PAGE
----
By Joel Wittnebel/The Oshawa Express
A member of Oshawa city council says having her name appear in a report dealing with suspected criminal activity in an Oshawa neighbourhood was “reckless” and may have put her in harm’s way.
The report in question was delivered to the community services committee on Jan. 18 and dealt with complaints from residents regarding a walkway between Madawaska Avenue and Quetico Avenue in Oshawa. Those complaints ranged from the amount of garbage being thrown in the walkway to illegal activity taking place there. It was also noted in the complaint that police were aware of the issues and were investigating.
The staff’s report notes that no significant issues were detected in their investigation, and it was eventually received for information with staff being directed to look into the possibility of installing bollards to ensure cars can’t drive up and down the walkway.
However, when the report came to council, it was published and made public that the complaints were brought to city hall by Councillor Amy McQuaid-England. When it comes to city reports, naming the source of certain information, especially regarding sensitive topics, is uncommon. It also appears that certain information was attributed to McQuaid-England that she may never have shared.
While no longer publicly available, the initial report noted that “residents have also apparently complained to Councillor Amy McQuaid-England about loitering and possible drug deals taking place in the walkway. These comments from the residents were forwarded by Councillor McQuaid-England to the Durham Regional Police.”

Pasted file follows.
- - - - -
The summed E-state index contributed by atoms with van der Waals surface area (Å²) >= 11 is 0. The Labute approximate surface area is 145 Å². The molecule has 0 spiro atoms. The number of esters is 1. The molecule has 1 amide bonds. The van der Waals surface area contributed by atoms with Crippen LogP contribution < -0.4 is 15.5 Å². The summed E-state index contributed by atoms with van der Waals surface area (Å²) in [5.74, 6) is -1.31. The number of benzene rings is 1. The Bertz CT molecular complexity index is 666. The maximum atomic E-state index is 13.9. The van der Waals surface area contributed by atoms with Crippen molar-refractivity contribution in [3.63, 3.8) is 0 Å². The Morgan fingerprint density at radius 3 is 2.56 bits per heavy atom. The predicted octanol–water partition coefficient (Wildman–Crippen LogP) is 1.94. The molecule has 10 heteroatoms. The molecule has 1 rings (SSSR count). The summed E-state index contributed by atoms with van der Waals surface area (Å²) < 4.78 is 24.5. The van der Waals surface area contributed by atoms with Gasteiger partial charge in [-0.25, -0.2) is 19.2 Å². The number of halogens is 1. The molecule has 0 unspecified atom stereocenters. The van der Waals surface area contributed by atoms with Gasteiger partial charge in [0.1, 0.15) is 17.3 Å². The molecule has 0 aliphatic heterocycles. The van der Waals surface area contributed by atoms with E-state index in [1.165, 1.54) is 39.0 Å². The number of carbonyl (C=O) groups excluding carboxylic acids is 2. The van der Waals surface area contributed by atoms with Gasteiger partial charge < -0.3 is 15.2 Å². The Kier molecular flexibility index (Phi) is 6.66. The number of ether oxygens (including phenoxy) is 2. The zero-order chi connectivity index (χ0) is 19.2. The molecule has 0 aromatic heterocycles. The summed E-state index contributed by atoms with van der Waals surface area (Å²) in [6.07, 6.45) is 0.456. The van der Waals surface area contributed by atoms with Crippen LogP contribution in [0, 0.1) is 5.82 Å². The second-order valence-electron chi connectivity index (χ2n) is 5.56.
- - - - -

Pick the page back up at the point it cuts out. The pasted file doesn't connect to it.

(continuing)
However, the complaint brought forward by McQuaid-England to Service Oshawa makes no mention of drug deals. She says that she was “shocked” when she saw her name appear in the report.
“It’s distressing my name was used and attributed to comments which I never said in the committee meeting on this issue,” McQuaid-England says. “Although staff have apologized and they have released a revised page for the report, I feel I was centered out publicly in a reckless manner.”
Ron Diskey, the city’s commissioner of community services later issued an apology to the councillor for the mistake, noting that he agreed McQuaid-England’s name should have never appeared in the report.
“That probably shouldn’t have happened, it was a miss on my review of the reports,” he said. “I did speak to the city manager about it and we discussed it to ensure it doesn’t happen again.”